There are two hidden competitors that stall sales pipeline development more than any other—and they are not the ones you are probably thinking of. In fact every company, every product, faces these two hidden competitors. You can’t escape them. Not only that, they are the first barrier you face—before you encounter any of the competitors you typically analyze closely.
And yet, these two hidden competitors block almost all prospecting attempts right from the start. Without fully understanding them, there is really no effective way to counter them. And without countering them effectively, sales pipeline development will stall.
What Every B2B Sales Leader can Learn From…Coca Cola
Huh? Yes, actually, the soft drink industry is a perfect way for B2B companies to understand the real competitors they face—including hidden competitors—so they can rapidly and consistently build quality sales pipelines.
For generations, Coca Cola’s direct competitor has been Pepsi, especially in the cola market. However, Coca Cola also faces a category of competitors that includes all soft drink products: root beer, ginger ale, seven up, and so on. In addition to the soft drink category competitors, Coca Cola also faces a broader generic group of competitors consisting of all beverage products including bottled water, coffee and tea, and including beer and wine. It has to win, not just against cola makers, not just against all soft drink makers, but also against all packaged beverage product makers.
However, those are not even the most formidable competitors it faces. Coca Cola must first overcome the two hidden competitors before it encounters the ones mentioned above.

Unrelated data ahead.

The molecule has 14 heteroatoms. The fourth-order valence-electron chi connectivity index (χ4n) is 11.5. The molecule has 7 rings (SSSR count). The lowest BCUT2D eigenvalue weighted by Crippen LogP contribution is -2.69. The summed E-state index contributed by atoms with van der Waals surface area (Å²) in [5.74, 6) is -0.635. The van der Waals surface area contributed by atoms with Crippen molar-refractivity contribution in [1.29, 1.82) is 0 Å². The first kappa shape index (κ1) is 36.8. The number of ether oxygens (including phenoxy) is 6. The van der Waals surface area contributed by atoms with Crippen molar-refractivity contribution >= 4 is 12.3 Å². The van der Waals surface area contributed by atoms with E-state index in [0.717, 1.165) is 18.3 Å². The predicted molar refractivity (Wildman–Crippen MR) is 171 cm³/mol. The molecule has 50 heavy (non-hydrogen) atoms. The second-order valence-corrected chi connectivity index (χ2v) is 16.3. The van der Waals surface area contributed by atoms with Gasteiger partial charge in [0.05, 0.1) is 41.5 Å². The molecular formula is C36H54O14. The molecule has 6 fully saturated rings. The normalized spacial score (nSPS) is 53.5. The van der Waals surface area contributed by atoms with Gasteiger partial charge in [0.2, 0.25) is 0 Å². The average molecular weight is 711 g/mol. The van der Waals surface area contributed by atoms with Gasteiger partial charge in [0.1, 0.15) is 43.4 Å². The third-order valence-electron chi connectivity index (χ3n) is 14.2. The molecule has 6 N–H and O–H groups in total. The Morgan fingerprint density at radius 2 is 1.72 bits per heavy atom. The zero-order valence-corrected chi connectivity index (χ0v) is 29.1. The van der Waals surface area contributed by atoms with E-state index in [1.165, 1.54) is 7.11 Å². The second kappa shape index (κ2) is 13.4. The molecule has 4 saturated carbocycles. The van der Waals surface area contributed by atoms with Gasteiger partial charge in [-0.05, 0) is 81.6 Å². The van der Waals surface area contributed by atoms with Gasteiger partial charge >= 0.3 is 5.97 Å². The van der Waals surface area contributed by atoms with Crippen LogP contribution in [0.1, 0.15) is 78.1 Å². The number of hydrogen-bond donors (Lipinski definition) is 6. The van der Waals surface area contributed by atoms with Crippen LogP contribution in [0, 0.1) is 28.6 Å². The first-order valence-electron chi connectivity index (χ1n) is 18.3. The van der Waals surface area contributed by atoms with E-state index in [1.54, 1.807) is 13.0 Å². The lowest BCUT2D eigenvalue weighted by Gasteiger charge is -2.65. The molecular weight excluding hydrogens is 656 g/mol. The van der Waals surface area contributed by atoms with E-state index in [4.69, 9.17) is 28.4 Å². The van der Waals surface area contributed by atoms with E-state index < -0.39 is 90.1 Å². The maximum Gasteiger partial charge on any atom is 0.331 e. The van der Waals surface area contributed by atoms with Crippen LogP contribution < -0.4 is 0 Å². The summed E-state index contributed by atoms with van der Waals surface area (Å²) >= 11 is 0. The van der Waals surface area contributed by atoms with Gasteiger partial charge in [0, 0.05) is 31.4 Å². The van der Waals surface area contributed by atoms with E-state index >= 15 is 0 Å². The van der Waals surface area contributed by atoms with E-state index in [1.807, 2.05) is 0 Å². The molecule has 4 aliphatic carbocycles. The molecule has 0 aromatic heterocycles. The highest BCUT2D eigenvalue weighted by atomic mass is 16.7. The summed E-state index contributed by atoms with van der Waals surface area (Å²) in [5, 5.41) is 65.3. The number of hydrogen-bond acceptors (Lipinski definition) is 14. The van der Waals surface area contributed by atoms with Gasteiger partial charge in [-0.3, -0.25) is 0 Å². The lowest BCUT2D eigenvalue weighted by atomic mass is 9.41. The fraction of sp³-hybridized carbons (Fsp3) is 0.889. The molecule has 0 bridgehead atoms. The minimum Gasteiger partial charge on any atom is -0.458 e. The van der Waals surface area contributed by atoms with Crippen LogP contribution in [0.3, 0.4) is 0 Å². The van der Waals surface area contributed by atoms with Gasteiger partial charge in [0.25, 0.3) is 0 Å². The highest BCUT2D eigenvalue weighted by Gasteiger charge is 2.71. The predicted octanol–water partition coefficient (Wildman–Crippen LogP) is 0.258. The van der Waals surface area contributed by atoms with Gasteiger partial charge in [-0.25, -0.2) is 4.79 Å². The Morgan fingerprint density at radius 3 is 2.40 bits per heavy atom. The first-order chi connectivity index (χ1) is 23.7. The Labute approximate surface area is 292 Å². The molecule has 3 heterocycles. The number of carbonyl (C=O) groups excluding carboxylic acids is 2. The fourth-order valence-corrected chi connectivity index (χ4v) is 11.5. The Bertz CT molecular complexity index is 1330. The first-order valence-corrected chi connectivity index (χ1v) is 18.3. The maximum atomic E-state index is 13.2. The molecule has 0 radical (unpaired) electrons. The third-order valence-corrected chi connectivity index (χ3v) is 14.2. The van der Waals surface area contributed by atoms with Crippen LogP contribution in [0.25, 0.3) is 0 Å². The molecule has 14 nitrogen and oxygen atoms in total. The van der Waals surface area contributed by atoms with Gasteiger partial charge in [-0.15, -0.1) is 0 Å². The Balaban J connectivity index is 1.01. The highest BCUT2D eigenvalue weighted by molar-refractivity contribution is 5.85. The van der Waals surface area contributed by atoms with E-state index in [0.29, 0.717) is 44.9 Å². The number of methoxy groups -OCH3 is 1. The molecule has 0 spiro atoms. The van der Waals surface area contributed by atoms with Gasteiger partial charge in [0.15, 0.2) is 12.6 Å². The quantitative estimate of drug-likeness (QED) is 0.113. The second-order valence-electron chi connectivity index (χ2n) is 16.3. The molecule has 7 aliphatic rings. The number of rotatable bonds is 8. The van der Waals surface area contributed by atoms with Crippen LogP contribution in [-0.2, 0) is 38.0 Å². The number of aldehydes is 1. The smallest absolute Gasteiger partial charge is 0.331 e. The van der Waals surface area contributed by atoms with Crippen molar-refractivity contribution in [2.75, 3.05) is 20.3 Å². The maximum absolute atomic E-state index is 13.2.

Time and Budget: The Two Hidden Competitors
Every product competes for time and budget—and Coca Cola is no exception. While the average Coke product typically costs under $2, that is the first hurdle for someone who has limited budget (perhaps is in between jobs and conscious of spending money). To such a person, the choice becomes buying Coke, or buying cigarettes (if he is a smoker); buying Coke or buying food; buying Coke or buying gas…you get the point.
And, for the person who has $2 she can spend on Coke, there is still another competitor—time. With over 5,000 marketing messages she sees/hears each day, Coke is competing for her attention every waking moment of her life. If Coke hasn’t turned itself into a default purchase (which is why it spends about $4 billion in advertising alone each year), then someone else likely gets her attention first. And Coke loses to whatever she elected to purchase instead.
The Two Hidden Competitors are Even Harder to Beat in B2B
Do B2B companies have to face the two hidden competitors, time and budget? Oh yes. In fact they are even more difficult to beat in the B2B arena. Here is why.
In B2C, every consumer is essentially a decision maker, typically for herself, but sometimes for a family.